Imagine being blind. Unable to see light. Unable to know color. Unable to distinguish or comprehend beyond the black void before you. Now in addition to being blind, imagine you are also deaf. Unable to hear any audible sound. Sure, you have the ability to feel and touch. You know which direction the wind is blowing while sensing the vibrations and movements of a world surrounding you, but you are unable to actually hear the mellow hum of the breeze or see the soft glow of the candle flame flickering about in it's path. Blind and deaf... you feel alone, isolated, confused, useless.
This was reality for Helen Keller. At age two, she lost her sight and hearing due to an illness. As a result, she was unable to comprehend or communicate with the world around her.
So, was hers to be a life lost?
Was she to be left for dead and forgotten?
I'm happy to report, God had bigger plans for Helen. Around the age of seven, Helen was visited by Anne Mansfield Sullivan. Trained at the Perkins Institution for the Blind in Boston, Massachusetts, Anne quickly assessed that Helen was very, very limited in her ability to communicate. If she was happy, Helen would laugh and giggle. If she was unhappy, Helen would kick, scream, and scratch. That was Helen. That was her whole world. So, Anne resolved to help Helen. And fortunately for Helen, Anne came with an understanding of Helen's personal suffering and frustration. You see, Anne had been partially blinded herself due to a severe eye infection. She understood the same misery and knew that if Helen was going to survive and thrive, she would need to learn how to "see" and "hear" in a different way. As time passed, Anne was able to win over Helen's trust and successfully teach her the basics of communication. In retrospect, her loving guidance was paramount in restoring the life of a child once cut-off into a valuable person of worth, input, and contribution.
Later in life, Helen wrote about her first initial meeting with her teacher, Anne. She said, "I felt approaching footsteps. I stretched out my hand as I supposed to my mother. Someone took it, and I was caught up and held close in the arms of her who had come to reveal all things to me, and more than all things else, to love me."
I love this true story. I love it because it showcases in parallel the love of Jesus Christ toward mankind. Not just as an Almighty Creator, but as a Redeemer who took it upon himself to understand our misery personally in order to restore our lives eternally. He came to walk among us. To know our struggle. To help. Yes, he was tempted, hurt, happy and unhappy... for he was human. Perfect, and human. God, and human. He knew firsthand our helplessness and mercifully gave his life as payment to save us out of the muck and mire. Remarkably, he overcame death and returned to give those who love Him true hope past the hopelessness of the grave. In Him is life; and that life is the light of men! He is the beacon that guides. His is the Word that corrects and instructs.
"I believe that God is in me, as the sun is in the color and fragrance of a flower, the light in my darkness, the Voice in my silence." (Helen Keller)
One day, everything changed for Helen Keller. Anne Mansfield Sullivan decided to place one of Helen's hands under a spout of running water while also spelling out the word "w-a-t-e-r" onto Helen's other hand. Suddenly an inner lightbulb turned on as the student felt the cool liquid pulse through her fingers. It was at that very moment that Helen was able to connect the letters being pressed into her palm with the water flowing over her other palm. Miraculously, she began to understand the new language of her loving teacher. Later Helen shared "that living word" had awakened her soul, and "gave it light, hope, joy... set it free!"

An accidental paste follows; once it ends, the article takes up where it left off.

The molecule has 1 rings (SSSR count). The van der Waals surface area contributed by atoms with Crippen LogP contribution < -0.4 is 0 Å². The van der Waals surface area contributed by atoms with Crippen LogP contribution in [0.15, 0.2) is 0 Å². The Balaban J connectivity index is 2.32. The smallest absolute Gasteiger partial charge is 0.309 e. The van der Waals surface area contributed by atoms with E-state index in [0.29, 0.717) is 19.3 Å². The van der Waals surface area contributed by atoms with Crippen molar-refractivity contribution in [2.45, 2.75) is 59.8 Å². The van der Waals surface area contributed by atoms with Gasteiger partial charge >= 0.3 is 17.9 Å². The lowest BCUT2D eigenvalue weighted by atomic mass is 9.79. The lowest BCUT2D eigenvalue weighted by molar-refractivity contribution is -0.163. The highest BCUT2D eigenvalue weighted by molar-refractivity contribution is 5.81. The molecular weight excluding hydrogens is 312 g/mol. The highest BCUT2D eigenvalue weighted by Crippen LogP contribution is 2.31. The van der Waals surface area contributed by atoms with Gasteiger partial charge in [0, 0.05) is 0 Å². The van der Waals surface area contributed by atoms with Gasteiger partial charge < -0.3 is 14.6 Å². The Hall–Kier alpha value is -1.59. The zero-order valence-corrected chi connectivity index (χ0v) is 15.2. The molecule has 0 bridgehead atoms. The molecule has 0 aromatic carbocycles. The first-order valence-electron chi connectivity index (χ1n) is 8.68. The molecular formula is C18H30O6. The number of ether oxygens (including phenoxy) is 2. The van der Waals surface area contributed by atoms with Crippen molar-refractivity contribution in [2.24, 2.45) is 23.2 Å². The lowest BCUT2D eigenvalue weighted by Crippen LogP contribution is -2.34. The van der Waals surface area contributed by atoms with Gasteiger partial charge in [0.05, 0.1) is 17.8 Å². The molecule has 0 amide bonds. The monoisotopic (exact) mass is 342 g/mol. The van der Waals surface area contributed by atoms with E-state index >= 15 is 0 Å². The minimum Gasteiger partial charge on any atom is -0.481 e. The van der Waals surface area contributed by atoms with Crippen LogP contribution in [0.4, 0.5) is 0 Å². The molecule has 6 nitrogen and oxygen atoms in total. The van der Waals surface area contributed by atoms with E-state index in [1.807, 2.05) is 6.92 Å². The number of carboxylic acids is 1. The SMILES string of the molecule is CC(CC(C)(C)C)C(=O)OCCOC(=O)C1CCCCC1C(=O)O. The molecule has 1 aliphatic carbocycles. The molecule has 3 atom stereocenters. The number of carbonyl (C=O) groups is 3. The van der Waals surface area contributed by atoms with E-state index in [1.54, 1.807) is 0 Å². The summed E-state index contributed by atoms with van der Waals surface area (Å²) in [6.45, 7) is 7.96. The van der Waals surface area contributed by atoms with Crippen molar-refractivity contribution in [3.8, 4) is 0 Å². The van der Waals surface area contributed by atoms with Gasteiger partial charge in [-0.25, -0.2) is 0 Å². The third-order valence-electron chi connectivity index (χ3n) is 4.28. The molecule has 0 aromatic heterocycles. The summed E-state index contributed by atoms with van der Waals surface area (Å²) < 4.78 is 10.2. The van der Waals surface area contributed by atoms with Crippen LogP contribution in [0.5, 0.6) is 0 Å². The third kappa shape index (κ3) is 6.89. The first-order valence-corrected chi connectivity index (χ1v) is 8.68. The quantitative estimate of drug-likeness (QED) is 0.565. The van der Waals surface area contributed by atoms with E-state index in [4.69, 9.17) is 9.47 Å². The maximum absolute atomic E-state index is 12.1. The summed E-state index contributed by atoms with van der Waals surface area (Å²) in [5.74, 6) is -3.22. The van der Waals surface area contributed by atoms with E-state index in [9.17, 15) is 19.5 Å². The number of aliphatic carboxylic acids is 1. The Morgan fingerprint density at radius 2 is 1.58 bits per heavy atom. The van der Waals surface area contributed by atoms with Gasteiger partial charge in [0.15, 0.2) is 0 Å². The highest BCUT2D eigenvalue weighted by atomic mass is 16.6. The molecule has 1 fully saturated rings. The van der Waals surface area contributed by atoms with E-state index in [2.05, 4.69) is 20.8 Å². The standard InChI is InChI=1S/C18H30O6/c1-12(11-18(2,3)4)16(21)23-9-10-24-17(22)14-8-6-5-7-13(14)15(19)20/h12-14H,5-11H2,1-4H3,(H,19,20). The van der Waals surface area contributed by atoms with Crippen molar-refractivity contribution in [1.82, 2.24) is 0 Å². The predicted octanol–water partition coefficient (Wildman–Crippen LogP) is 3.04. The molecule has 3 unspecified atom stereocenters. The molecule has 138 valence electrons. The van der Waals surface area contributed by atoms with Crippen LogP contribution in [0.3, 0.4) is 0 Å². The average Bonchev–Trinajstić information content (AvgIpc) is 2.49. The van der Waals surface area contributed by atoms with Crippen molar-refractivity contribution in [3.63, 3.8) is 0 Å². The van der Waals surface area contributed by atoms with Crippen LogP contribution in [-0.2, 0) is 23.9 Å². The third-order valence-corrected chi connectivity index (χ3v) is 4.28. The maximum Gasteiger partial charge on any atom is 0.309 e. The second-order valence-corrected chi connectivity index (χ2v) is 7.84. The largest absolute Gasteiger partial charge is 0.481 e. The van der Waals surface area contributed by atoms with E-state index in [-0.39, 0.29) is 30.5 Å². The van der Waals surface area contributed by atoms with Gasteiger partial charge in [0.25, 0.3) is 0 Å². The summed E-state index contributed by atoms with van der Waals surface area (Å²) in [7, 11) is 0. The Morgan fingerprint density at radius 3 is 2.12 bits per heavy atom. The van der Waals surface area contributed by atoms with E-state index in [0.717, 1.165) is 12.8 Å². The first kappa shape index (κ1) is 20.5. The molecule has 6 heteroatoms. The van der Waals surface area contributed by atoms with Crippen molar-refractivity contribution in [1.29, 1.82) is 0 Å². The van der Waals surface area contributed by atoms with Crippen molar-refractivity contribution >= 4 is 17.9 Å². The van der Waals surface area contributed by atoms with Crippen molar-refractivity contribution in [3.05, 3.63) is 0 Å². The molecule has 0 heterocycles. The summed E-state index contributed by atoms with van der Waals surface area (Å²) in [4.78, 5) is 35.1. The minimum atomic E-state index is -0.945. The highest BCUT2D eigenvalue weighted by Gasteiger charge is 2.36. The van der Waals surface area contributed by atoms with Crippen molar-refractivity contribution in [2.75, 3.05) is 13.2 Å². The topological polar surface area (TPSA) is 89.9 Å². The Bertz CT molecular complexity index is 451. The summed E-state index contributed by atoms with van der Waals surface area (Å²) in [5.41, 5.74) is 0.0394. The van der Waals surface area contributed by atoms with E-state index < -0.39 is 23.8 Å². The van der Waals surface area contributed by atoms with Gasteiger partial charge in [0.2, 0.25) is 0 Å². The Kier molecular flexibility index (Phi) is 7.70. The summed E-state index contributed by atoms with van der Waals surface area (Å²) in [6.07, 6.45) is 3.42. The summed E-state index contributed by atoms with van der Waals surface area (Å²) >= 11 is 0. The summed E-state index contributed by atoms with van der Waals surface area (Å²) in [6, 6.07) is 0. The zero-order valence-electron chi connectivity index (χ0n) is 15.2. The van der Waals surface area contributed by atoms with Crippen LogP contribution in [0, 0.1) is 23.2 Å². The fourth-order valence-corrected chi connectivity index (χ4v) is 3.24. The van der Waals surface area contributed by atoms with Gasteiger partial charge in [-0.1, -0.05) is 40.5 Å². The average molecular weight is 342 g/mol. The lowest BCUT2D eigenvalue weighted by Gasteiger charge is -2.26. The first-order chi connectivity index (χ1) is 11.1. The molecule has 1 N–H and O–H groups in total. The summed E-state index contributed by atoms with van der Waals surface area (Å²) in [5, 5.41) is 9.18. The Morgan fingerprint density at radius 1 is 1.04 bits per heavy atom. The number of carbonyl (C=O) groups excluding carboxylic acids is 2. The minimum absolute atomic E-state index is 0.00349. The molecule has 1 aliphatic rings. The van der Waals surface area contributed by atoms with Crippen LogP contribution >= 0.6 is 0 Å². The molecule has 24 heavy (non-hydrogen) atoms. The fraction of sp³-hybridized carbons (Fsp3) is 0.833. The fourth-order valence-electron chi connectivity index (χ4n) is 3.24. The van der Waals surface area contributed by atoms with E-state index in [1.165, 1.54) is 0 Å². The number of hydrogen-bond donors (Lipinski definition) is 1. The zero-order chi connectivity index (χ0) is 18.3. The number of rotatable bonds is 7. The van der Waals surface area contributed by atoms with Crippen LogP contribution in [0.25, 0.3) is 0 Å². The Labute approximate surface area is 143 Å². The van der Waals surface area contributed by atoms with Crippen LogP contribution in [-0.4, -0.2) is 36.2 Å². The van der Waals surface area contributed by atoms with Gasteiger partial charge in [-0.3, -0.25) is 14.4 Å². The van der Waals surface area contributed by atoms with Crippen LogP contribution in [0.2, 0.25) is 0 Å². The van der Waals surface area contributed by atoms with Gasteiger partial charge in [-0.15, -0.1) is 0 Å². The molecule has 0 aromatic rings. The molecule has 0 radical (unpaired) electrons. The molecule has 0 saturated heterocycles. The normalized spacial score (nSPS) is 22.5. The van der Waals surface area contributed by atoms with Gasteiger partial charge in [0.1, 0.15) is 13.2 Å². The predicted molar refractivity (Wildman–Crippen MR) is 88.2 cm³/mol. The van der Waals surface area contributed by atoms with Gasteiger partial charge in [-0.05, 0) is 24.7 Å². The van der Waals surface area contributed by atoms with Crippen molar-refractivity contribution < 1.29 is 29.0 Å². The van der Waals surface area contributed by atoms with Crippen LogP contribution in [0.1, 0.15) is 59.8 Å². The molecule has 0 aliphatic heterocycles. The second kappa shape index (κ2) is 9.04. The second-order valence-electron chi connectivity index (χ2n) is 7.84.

So, was hers to be a life lost?
Was Helen to be left for dead and forgotten?
Helen Keller was the first deafblind person to earn a bachelor of arts degree. She wrote a total of 12 published books and several articles. She became a world-famous author, political activist, and lecturer and traveled to over 40 countries in her full and honored life. Isn't it remarkable what sacrificial love can set free? I wonder who we might play paramount in restoring if we too, like Anne Mansfield Sullivan, offered even a small dose of such love toward another.
"There is no better way to thank God for your sight than by giving a helping hand to someone in the dark." (Helen Keller)
"Alone we can do so little; together we can do so much." (Helen Keller)
"I cannot do everything, but still I can do something." (Helen Keller)
So, is yours to be a life lost?
Are you to be left for dead and forgotten?
How great is the love and new language of our King and Teacher, Jesus? His living word awakens the soul and promises light, hope, joy! Yes, Christ sets the captive free! Sure, we may not fully comprehend His omnipotent Way with our human eyes and ears, but His new language has been made available to learn, to seek, to know, to find... to share! His love is present and with us NOW. His truth is certain and paramount in restoring our lives to whole.
To Jesus, we are valuable and worthy.
In Christ, we are made to offer input and contribute toward His eternal kingdom of LOVE in our own gifted way.
(How I pray every person reading this little blog gets to know Christ intimately, for His love is better than life!)
"It is a terrible thing to see and have no vision." (Helen Keller)
So, let us start today thankful; for with Jesus we are no longer blind or deaf. He gives us vision and voice. He offers us a future so that we may LIVE this very moment in His hope! Hallelujah to the King of kings!!! Let us rejoice and share His love for HE IS GOOD!!!
"In him was life; and the life was the light of men."
Blessings and Happy Saturday, August 1st, y'all!!!
© The Devoted Woman | Victoria Anderson